Wednesday, January 14, 2004

Multiple ovulations?

Yesterday I described a study showing that women have more than one wave of follicular development per reproductive cycle (see the post here). Interestingly, some media reports have included that the same study showed conclusively that women can ovulate more than once per ovarian cycle. The New Scientist and AZCentral both state that 6 of 63 women ovulated more than once (thanks to Amity Wilczek at Nature is Profligate for finding these, and for discussion that helped with this post). MSNBC states that 13 of 63 women ovulated more than once "in various different ways."

What's odd about these statements of multiple ovulations is that I can't find any reference to these data anywhere in the paper. The abstract includes data on only 50 women, the journal's summary of the research makes no mention of multiple ovulations, and even the press release I found doesn't mention multiple ovulations. Amity Wilczek found the full paper and says that it doesn't mention anything about multiple ovulations either (other than saying that the 50 women only ovulated once).

The paper does include that there were 63 women in the study, with 13 removed for various reasons. The reason those 13 women were removed were "1 woman had an interovulatory interval less than two standard deviations from the mean, 4 women exhibited luteal phases shorter than two standard deviations from the mean, 1 woman had an ovarian dermoid cyst, and 7 women developed an anovulatory follicular cyst, hemorrhagic anovulatory follicle, or luteinized unruptured follicle during the study" (quote from Amity Wilczek at Nature is Profligate).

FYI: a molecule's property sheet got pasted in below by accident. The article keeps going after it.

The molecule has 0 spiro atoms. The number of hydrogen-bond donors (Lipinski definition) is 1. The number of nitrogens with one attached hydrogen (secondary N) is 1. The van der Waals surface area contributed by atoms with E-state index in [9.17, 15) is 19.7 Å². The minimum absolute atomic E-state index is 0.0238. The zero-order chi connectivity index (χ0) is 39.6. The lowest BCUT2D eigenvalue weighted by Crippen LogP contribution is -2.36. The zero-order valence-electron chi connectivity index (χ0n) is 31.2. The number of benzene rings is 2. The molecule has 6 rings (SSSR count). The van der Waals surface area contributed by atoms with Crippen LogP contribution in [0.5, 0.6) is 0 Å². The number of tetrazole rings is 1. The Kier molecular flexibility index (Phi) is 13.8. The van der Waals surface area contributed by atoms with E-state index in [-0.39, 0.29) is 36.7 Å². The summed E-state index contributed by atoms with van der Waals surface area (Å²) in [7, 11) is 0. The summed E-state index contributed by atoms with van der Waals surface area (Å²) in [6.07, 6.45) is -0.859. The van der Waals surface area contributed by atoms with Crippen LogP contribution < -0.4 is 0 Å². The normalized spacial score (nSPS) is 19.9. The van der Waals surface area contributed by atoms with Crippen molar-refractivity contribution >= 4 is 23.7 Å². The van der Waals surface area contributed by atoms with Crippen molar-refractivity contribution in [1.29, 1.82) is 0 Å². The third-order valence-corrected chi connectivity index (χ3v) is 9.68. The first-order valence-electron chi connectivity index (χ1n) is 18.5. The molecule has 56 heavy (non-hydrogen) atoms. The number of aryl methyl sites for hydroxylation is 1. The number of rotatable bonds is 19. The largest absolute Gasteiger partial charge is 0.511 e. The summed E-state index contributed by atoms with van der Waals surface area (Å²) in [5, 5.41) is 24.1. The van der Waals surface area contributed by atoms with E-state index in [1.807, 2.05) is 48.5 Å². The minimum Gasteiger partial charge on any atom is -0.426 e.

So, I'm left wondering where these data on multiple ovulations are coming from. Are they in a separate paper that the articles aren't citing? Are they included somewhere in the paper and I'm just missing them? Is it a misinterpretation of the paper? Or do these data just not exist? A mystery indeed ...

1 comment:

Radagast said...

Importing comments:

I'm still mystified by all of this. I did a Science Citation Index search too to see if Pierson had any more recent papers about human ovulation that might be the source for these numbers. Nope.

I had one more thought, which was that perhaps a six of the women ovulated more than one egg in their final, ovulatory "wave." Again, I see no explicit mention in the paper. And this type of double ovulation has very different implications for human fertility than would ovulations at different periods during the menstrual cycle.
When interviewed, the authors do seem to expect that these "waves" would sometimes result in multiple ovulations (for instance here,,where they say this can explain dizygotic twins with different conception dates).
January 14, 2004, 4:52:47 PM PST